Canadian forces take ‘ink spot’ approach
Stars and Stripes August 13, 2009
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ZALAKHAN, Afghanistan — For nearly a month, Canadian soldiers with Company A, Royal 22nd Regiment took mortar fire almost every day from a small group of Taliban fighters hiding somewhere in this abandoned, blasted village on the southern outskirts of Kandahar.
The Taliban mortars were little more than a nuisance for the troops. But a stray Taliban round killed a young girl in Balanday, a village just outside the camp, and insurgents had just attacked a patrol in Zalakhan.
Last week, the soldiers with Company A moved into Zalakhan to clear out the Taliban. They located a hideout atop a compound used by enemy spotters to fire at the Canadian outpost. In previous operations, they might have destroyed the site and moved on. This time, they plan to stay.
“It will be our headquarters now,” said 1st Lt. Alexandre Hottin, a platoon leader with Company A.
The soldiers will remain in Zalakhan until the end of their tour as part of a new Canadian counterinsurgency approach that places small groups of soldiers in strategically important villages where they will live and operate alongside Afghan security forces and civilians.
Canadian forces carried out the approach — commonly known as the “oil spot” or “ink spot” theory, where security is established in an area and then spreads — about three months ago in the nearby village of Deh-e-Bagh. There, soldiers provide security alongside Afghan police, and civilian specialists work with local Afghan officials to improve governance and promote economic development.
The mission into Zalakhan was designed to build on those gains. It was part of a larger operation involving about 700 Canadian and Afghan soldiers that also centered on several other villages in the Dand and Panjwayi districts southwest of Kandahar. Dubbed Operation Constrictor, it was the latest in a series of efforts in recent months aimed at choking off Taliban infiltration routes into the provincial capital and boosting security for Afghan villagers in the two districts.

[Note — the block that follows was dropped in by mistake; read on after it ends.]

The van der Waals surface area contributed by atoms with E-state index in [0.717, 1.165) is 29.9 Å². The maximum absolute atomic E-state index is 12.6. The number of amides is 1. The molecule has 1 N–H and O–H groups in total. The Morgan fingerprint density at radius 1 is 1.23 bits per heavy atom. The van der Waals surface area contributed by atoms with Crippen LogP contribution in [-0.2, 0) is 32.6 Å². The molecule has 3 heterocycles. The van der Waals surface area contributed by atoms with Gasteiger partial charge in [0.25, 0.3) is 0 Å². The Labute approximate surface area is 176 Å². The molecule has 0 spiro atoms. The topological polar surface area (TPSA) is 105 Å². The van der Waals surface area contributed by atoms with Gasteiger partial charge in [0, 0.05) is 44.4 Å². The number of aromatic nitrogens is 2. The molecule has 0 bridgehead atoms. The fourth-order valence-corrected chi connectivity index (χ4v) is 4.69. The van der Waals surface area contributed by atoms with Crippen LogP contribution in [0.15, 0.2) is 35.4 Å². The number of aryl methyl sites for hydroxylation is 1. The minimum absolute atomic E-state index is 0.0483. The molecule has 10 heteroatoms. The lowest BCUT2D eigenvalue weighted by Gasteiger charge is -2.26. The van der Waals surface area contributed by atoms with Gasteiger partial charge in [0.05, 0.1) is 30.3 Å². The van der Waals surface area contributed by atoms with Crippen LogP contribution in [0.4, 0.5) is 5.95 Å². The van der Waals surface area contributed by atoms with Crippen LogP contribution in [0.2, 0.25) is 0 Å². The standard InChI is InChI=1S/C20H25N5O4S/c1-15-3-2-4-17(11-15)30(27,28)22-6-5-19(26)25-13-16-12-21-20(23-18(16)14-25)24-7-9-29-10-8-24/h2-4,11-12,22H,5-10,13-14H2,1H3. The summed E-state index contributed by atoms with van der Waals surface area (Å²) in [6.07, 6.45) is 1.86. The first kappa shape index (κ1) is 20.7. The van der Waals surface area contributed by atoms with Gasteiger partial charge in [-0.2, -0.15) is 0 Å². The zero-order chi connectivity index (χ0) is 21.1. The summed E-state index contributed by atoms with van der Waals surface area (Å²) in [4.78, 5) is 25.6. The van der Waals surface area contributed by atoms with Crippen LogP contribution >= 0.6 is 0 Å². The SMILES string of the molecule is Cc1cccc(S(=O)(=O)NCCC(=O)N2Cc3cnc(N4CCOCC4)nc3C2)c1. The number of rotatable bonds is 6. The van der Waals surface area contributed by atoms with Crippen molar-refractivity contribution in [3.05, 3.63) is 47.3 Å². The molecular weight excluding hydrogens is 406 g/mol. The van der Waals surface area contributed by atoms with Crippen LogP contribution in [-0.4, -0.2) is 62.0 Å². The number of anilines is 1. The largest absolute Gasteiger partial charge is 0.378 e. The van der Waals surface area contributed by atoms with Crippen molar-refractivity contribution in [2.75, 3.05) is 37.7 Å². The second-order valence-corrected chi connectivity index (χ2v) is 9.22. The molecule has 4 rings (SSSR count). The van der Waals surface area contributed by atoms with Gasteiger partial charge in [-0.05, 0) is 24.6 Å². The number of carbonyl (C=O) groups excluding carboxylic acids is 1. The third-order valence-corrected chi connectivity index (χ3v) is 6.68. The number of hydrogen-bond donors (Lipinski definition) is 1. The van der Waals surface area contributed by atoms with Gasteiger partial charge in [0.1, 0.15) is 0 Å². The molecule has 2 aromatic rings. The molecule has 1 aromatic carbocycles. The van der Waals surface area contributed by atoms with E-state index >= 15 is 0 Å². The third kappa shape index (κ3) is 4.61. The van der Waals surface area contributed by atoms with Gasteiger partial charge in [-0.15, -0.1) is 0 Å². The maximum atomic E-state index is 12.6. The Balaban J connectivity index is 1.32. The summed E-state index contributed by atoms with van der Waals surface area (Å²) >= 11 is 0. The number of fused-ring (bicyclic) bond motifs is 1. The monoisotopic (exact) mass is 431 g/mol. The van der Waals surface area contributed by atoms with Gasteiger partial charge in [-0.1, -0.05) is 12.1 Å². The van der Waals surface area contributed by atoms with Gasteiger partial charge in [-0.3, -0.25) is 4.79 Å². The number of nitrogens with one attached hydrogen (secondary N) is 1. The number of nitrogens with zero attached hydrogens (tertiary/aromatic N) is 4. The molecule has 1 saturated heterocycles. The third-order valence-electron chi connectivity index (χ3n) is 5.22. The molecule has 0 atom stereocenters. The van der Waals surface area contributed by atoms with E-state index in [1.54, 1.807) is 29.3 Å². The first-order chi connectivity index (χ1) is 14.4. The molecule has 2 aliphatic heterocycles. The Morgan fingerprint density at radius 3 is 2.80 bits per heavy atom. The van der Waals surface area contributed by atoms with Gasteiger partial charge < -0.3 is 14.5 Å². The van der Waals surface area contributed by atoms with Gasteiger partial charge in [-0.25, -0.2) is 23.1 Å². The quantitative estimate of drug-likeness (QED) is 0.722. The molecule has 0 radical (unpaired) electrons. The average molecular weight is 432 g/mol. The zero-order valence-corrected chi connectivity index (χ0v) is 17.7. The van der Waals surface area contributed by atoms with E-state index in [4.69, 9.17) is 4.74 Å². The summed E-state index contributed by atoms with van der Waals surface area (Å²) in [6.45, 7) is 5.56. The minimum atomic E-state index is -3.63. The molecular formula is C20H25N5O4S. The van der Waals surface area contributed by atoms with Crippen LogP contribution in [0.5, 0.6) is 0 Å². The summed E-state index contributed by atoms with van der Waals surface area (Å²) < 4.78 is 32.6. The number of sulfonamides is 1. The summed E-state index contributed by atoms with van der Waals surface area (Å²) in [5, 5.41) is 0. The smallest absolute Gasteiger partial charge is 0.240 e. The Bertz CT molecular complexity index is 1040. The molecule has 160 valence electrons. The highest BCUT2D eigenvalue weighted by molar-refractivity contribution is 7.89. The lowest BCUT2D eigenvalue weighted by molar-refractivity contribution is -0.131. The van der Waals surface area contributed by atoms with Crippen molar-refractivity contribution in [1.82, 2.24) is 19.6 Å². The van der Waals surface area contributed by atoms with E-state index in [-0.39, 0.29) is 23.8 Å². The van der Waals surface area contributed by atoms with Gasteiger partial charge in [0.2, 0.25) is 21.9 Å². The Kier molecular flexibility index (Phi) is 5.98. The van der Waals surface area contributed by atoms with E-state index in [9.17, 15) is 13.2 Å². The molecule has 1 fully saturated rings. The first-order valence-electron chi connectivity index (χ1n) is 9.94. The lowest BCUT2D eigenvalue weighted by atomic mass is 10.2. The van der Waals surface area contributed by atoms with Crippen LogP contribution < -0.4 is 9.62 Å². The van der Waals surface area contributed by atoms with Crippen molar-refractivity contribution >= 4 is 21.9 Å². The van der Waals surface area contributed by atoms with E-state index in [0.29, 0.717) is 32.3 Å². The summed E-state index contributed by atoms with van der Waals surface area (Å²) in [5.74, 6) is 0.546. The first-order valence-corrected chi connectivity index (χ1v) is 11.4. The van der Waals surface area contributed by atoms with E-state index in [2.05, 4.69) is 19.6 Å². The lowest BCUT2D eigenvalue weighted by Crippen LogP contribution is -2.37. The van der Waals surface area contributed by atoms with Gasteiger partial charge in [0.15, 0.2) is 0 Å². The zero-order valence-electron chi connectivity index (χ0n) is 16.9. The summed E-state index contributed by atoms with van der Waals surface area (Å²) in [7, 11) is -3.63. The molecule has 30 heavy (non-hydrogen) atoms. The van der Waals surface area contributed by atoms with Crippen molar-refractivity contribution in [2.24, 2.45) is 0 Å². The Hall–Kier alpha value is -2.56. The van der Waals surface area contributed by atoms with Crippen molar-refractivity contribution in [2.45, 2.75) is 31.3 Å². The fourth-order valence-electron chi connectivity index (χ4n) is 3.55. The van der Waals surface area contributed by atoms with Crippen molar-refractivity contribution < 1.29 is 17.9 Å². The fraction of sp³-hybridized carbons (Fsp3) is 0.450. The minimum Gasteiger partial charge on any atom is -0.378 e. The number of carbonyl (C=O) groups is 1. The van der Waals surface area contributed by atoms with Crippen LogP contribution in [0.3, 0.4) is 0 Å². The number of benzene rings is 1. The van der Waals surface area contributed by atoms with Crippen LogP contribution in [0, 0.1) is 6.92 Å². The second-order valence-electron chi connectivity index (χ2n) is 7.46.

“This whole purpose of this operation is to improve security for the population,” said Lt. Col. Mike Patrick, chief of operations for Canada-led Task Force Kandahar, briefing reporters Tuesday night, two days after the mission ended.
‘Exactly the approach’
Senior NATO officials have praised the Canadian effort in Deh-e-Bagh as a model for counterinsurgency efforts they hope to emulate elsewhere in Afghanistan.
NATO Secretary-General Anders Rasmussen, who visited the village at the start of the operation last week with U.S. Gen. Stanley McChrystal, the top NATO commander in Afghanistan, said the effort in Deh-e-Bagh “is exactly the approach we will pursue in coming years,” Canada’s Canwest News Service reported.
In early July, Canadian forces moved into Balanday, about 3 miles west, to reinforce the counterinsurgency effort in Deh-e-Bagh. The mission into Zalakhan continued that effort, according to another military officer.
The villages are “the beginning of the ink spot southwest of Kandahar that will be expanding over the next month,” said Capt. Alain Aube, operations officer for the Royal 22nd Regiment Battle Group.
Zalakhan has been abandoned for at least several months, and has suffered heavy damage from artillery shelling, particularly during recent clashes between Canadian forces and Taliban fighters hiding there.
During the first four days of the operation, only a handful of villagers ventured back. One old man said he welcomed the Canadian presence, but he refused to have his photo taken by the soldiers, saying he was scared the Taliban would kill him.
The soldiers discovered in the village three small jugs of homemade explosives, which they blew up. In another compound, they found an empty case for a German anti-tank missile. The case appeared relatively new, but there were no markings to indicate its date of manufacture, and there was no indication whether the missile itself had been used or was yet to be discovered.
Several scattered potshots rang out on the first morning, but no soldiers were hit, and it was never clear who was shooting or where the shots came from.
Periodically, an Afghan interpreter would climb atop a compound and announce over a loudspeaker that any Taliban should leave the area or be killed.
A battalion of Afghan troops cleared another village independently of Canadian forces, and discovered a small weapons cache there.
“This was a very significant operation for them,” said Aube, the battle group operations officer.
It wasn’t until the end of the third day that the Canadian soldiers actually encountered any fighters, when they killed three of them bringing an old U.S.-made 60 mm mortar and four rounds of ammunition by motorcycle into the village. The fighters appeared to be headed toward a spot where they could fire on the Canadian outpost at Balanday.
Later that night, soldiers back at the new outpost in Zalakhan described the killing of the fighters and the capture of the mortar as a small, yet important, victory.
But the operation wasn’t without Canadian casualties. A soldier stepped on a land mine only 30 minutes into the first day. He lost a foot in the blast, and another soldier walking close to him lost an eye. Neither injury was life-threatening, Hottin said.